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LDAP Authentication
Abstract
This document is intended as a guide for the configuration of an LDAP server (principally an OpenLDAP server) for authentication on FreeBSD. This is useful for situations where many servers need the same user accounts, for example as a replacement for NIS.
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Preface
This document is intended to give the reader enough of an understanding of LDAP to configure an LDAP server. This document will attempt to provide an explanation of package:net/nss_ldap[] and package:security/pam_ldap[] for use with client machines services for use with the LDAP server.
When finished, the reader should be able to configure and deploy a FreeBSD server that can host an LDAP directory, and to configure and deploy a FreeBSD server which can authenticate against an LDAP directory.
This article is not intended to be an exhaustive account of the security, robustness, or best practice considerations for configuring LDAP or the other services discussed herein. While the author takes care to do everything correctly, they do not address security issues beyond a general scope. This article should be considered to lay the theoretical groundwork only, and any actual implementation should be accompanied by careful requirement analysis.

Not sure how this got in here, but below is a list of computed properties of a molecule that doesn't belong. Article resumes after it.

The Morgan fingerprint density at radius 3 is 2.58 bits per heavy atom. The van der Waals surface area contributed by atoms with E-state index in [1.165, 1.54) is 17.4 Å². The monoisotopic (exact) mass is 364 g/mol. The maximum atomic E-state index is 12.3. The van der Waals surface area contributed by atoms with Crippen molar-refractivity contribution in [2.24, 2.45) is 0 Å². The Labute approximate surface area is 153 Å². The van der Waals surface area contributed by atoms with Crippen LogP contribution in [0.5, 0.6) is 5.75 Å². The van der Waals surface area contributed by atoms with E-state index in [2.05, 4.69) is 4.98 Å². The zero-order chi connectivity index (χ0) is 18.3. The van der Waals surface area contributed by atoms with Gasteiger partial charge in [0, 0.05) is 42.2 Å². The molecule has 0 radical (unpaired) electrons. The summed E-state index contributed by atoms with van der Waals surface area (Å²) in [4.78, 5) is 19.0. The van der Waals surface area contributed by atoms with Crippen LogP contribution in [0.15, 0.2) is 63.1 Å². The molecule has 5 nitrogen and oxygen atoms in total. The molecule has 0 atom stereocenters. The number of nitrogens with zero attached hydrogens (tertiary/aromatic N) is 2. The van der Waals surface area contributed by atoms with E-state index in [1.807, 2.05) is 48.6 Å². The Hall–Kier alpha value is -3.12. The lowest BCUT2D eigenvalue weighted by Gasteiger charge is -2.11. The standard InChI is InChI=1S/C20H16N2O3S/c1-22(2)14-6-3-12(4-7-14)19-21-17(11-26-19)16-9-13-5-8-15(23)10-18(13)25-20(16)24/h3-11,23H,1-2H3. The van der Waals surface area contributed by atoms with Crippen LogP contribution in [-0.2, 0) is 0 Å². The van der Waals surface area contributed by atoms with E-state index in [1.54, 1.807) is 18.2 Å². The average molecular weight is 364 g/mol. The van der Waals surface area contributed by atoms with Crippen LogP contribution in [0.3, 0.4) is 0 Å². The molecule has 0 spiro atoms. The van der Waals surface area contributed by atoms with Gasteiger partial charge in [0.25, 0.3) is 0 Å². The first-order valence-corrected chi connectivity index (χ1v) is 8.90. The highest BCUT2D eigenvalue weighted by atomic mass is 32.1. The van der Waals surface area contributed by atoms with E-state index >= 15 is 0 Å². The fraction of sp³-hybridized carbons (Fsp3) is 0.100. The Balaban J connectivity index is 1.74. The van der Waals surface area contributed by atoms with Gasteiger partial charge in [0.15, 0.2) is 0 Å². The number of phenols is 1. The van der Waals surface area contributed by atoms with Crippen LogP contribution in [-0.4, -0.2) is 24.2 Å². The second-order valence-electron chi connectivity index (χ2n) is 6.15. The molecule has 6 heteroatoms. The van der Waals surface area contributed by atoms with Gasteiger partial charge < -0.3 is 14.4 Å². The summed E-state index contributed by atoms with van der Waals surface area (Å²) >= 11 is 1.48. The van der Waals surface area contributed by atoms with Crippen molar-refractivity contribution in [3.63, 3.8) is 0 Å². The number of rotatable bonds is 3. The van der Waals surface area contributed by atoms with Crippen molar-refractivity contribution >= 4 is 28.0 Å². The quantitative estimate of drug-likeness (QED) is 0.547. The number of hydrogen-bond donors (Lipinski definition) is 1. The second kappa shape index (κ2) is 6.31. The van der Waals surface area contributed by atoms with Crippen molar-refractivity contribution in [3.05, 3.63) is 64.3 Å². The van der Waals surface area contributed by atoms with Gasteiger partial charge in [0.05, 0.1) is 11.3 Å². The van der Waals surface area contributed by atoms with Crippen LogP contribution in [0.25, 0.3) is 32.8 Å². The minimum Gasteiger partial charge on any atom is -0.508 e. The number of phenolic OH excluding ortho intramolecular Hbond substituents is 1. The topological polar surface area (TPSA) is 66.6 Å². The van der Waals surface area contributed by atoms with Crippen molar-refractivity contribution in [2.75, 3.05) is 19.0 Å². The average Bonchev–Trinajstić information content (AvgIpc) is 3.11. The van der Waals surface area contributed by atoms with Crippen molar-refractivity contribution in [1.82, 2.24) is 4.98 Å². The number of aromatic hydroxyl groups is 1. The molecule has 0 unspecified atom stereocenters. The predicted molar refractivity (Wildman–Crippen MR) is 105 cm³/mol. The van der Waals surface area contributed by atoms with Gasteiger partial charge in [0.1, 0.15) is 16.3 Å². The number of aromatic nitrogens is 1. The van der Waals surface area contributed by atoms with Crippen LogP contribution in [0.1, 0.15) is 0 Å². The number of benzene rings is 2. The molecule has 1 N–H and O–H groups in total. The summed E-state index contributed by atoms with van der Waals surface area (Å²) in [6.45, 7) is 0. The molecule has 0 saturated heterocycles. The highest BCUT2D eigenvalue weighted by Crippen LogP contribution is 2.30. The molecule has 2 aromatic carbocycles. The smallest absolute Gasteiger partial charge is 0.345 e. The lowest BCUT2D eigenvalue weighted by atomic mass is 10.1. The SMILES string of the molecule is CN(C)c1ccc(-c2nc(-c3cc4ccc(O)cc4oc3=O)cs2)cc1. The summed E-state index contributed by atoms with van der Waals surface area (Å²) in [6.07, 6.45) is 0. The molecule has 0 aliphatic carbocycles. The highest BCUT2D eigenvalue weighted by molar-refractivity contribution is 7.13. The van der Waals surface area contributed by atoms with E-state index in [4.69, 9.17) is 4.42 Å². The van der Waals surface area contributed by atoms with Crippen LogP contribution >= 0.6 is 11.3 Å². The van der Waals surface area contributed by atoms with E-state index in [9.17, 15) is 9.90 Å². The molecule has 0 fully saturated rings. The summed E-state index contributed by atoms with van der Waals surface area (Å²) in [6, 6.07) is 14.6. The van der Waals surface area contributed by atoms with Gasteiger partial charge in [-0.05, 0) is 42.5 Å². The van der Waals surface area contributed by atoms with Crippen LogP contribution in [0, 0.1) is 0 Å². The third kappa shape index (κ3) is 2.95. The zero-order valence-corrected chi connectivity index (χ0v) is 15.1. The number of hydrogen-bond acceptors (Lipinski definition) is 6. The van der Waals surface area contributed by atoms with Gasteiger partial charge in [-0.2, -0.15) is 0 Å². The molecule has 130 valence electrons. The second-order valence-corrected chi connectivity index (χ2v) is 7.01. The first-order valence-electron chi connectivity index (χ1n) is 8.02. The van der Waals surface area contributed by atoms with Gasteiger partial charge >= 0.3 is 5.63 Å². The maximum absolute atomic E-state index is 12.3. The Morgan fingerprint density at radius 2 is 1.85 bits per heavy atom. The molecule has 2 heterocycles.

Configuring LDAP
LDAP stands for "Lightweight Directory Access Protocol" and is a subset of the X.500 Directory Access Protocol. Its most recent specifications are in http://www.ietf.org/rfc/rfc4510.txt[RFC4510] and friends. Essentially it is a database that expects to be read from more often than it is written to.
The LDAP server http://www.openldap.org/[OpenLDAP] will be used in the examples in this document; while the principles here should be generally applicable to many different servers, most of the concrete administration is OpenLDAP-specific. There are several server versions in ports, for example package:net/openldap24-server[]. Client servers will need the corresponding package:net/openldap24-client[] libraries.
There are (basically) two areas of the LDAP service which need configuration. The first is setting up a server to receive connections properly, and the second is adding entries to the server's directory so that FreeBSD tools know how to interact with it.
Setting Up the Server for Connections
This section is specific to OpenLDAP. If you are using another server, you will need to consult that server's documentation.
Installing OpenLDAP
First, install OpenLDAP:
# cd /usr/ports/net/openldap24-server
# make install clean
This installs the `slapd` and `slurpd` binaries, along with the required OpenLDAP libraries.
Configuring OpenLDAP
Next we must configure OpenLDAP.